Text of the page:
What's For Dinner in 20 Years?

What's For Dinner in 20 Years?

What to eat tonight? This is a daily inevitable question. Usually, when we think about food, it’s either the next meal or what are we going to eat the next day. Occasionally, it could also be a special occasion a few days from now, but do we ever ask what we will be eating in 20 years?
Here are some sustainable and novel ingredient options:

The first one is not a novel ingredient, but unlike the others that will follow, it won’t make you scrunch your nose in distaste.
Seaweed, a source of nutrition for marine life and humans, has long been used in Asia as an essential culinary ingredient. Due to its reputation as a superfood and environmentally friendly crop, the practice of seaweed cultivation is gaining attention out of Asia too, as countries are trying to meet future needs for alternate natural resources for food, pharmaceuticals, cosmetics, fuel, animal feed, etc.
However, there’s the chance of environmental risks associated with the development of seaweed farming in other parts of the world.
Seaweed itself has a positive environmental impact. Some varieties of seaweed grow fast without the need for fertilizers, pesticides, or habitable land. Moreover, seaweed helps remove various environmental toxins such as heavy metals and pollutants, by converting them into salts that the human body easily eliminates. Not only it has water purifying properties but it also has a negative carbon footprint, and it ameliorates acidification, deoxygenation, and other impacts of global warming. According to the DownToEarth organization, if nine percent of the ocean will be afforested with seaweed, it could remove 3 billion tons of CO2 annually.

But, there’s always a but.

Even though many researchers consider seaweed a solution to climate change, the former like anything else on the planet is being affected by climate change. Seaweed forests face no risk of fire, yet they still face various threats, namely: deteriorating water quality in some coastal areas, contaminants, increase in seawater temperature, nutrient enrichment, habitat alteration, etc. Seaweed act as bioindicators of marine chemical damage. Algae bloom when household, agriculture, or industrial waste causes a nutrient imbalance in coastal regions. Moreover, some species of invasive seaweed can cause damage to coral reefs and even kill them. In the meantime, unsustainable practices in seaweed harvesting such as people breaking corals while collecting seaweed or irresponsible collection cause damage to different types of algae.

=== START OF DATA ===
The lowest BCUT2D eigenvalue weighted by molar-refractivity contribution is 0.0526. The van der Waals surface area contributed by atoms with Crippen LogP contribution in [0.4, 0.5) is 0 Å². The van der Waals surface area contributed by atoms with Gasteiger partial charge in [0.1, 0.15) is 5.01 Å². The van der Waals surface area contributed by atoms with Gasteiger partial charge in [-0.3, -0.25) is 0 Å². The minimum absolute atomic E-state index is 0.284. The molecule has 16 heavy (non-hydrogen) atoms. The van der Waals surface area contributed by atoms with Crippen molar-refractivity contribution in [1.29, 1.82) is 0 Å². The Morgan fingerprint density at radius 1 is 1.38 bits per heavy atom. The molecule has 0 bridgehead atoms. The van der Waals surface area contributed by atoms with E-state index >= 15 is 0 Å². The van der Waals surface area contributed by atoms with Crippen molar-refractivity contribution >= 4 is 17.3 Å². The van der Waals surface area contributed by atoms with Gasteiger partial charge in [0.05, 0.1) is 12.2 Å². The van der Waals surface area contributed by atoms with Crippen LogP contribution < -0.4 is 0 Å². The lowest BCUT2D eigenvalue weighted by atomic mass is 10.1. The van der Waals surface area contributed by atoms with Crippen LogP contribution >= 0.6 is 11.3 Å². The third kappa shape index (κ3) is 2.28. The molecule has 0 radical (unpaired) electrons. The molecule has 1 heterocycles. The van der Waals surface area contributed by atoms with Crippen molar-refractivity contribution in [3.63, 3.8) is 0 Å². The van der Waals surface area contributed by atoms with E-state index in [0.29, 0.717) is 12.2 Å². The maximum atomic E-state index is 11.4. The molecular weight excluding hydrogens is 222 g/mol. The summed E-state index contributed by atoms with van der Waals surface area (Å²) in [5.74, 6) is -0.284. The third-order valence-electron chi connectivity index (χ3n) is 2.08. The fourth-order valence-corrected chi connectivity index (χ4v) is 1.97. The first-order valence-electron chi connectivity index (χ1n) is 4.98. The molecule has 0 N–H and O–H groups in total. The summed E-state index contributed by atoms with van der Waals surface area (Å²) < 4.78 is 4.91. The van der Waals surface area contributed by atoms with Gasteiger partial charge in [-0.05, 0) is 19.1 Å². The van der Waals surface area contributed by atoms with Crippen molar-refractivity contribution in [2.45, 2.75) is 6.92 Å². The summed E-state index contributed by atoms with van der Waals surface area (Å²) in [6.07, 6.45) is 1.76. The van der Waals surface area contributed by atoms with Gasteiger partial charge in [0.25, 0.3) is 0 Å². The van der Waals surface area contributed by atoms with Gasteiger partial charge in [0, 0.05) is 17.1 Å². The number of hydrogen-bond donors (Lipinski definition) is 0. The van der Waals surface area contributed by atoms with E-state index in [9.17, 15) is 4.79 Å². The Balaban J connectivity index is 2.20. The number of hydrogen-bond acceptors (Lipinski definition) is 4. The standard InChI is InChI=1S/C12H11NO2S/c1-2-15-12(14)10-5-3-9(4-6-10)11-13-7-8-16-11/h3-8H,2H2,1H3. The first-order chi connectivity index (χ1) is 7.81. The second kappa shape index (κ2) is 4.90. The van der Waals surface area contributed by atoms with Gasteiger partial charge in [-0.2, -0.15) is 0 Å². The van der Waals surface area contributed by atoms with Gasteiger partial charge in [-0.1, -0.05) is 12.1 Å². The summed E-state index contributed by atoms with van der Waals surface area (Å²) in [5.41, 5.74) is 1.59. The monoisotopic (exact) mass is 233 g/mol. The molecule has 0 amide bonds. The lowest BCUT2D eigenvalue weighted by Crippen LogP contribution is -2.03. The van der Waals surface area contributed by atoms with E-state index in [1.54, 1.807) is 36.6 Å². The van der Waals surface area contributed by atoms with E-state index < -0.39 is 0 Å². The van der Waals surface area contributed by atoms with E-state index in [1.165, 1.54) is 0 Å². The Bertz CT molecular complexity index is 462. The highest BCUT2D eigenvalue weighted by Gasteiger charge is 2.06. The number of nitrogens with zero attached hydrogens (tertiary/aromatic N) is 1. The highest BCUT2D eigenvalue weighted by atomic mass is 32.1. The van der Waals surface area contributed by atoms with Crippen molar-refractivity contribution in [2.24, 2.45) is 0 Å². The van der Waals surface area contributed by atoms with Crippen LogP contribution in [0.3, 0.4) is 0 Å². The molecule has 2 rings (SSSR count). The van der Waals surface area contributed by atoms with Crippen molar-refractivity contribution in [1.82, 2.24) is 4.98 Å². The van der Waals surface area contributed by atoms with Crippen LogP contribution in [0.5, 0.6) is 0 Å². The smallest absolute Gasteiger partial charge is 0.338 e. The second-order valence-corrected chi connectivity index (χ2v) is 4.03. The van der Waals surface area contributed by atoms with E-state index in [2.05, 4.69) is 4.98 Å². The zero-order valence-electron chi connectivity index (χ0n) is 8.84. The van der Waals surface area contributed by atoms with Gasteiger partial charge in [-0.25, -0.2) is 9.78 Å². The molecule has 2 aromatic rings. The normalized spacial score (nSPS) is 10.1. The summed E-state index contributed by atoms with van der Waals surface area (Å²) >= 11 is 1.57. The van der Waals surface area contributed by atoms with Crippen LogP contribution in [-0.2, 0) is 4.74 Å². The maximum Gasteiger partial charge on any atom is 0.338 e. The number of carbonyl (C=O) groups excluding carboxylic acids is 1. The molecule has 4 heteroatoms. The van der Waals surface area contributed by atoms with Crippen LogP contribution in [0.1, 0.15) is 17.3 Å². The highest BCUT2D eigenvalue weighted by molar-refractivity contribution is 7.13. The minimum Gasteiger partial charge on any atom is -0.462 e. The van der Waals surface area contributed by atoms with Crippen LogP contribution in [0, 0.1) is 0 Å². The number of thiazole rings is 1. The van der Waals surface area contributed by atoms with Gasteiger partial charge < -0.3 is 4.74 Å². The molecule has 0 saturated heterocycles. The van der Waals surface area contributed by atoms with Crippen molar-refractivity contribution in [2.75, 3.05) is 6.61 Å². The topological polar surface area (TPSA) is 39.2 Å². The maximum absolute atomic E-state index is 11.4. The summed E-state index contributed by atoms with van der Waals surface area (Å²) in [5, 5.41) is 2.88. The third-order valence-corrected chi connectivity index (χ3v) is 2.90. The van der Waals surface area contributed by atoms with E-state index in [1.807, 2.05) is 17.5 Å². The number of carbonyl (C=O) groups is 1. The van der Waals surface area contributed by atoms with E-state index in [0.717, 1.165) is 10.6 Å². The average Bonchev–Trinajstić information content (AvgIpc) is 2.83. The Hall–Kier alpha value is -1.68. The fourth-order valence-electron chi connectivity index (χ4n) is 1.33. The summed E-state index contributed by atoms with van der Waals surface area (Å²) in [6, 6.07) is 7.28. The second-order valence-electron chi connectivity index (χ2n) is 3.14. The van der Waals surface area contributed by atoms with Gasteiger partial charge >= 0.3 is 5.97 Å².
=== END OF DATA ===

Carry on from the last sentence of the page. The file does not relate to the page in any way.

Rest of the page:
On their part, researchers in Europe mention some risks related to the development of seaweed farming. They highlight facilitation of disease, alteration of population genetics, and also alterations to the local physiochemical environment.

One solution would be to change farming approaches and techniques in order to reduce risks related to pests and diseases, global warming, or extreme weather conditions. Indoor land-based recirculating aquaculture farms have been considered as a solution in the case when outside risks will be uncertain or unable to control.

Fungus, mealworms, and innovative farming systems

The same technique of indoor shield farming can be used for the cultivation of mycoproteins and mealworm larvae. These products are rich in nutrients and fiber and they make good food options. According to a study on 'Future foods for risk-resilient diets', seaweed, mycoprotein, and mealworm have been suggested as sustainable food options for the future. The cultivation of these dietary elements in closed systems makes it possible to use them even in isolated areas. This could be a solution to fragile agricultural systems and reduce dependence on global supply chains

Can you now imagine the additions to a shopping list or a restaurant menu in 20 or 30 years?

Do you know an ingredient that could be sustainable food now or in the future? Are you interested in sustainable and innovative solutions? You can learn more about sustainable entrepreneurship by taking the free online training offered by the Entrepreneurship Campus. These courses can help you create the mindset for smart and positive change. If you already have a sustainable idea or project that contributes to the Sustainable Development Goals, you can join the 2021 Citizen Entrepreneurship Completion. Submit your entry by September 30th.

Photo by Ben Wicks on Unsplash

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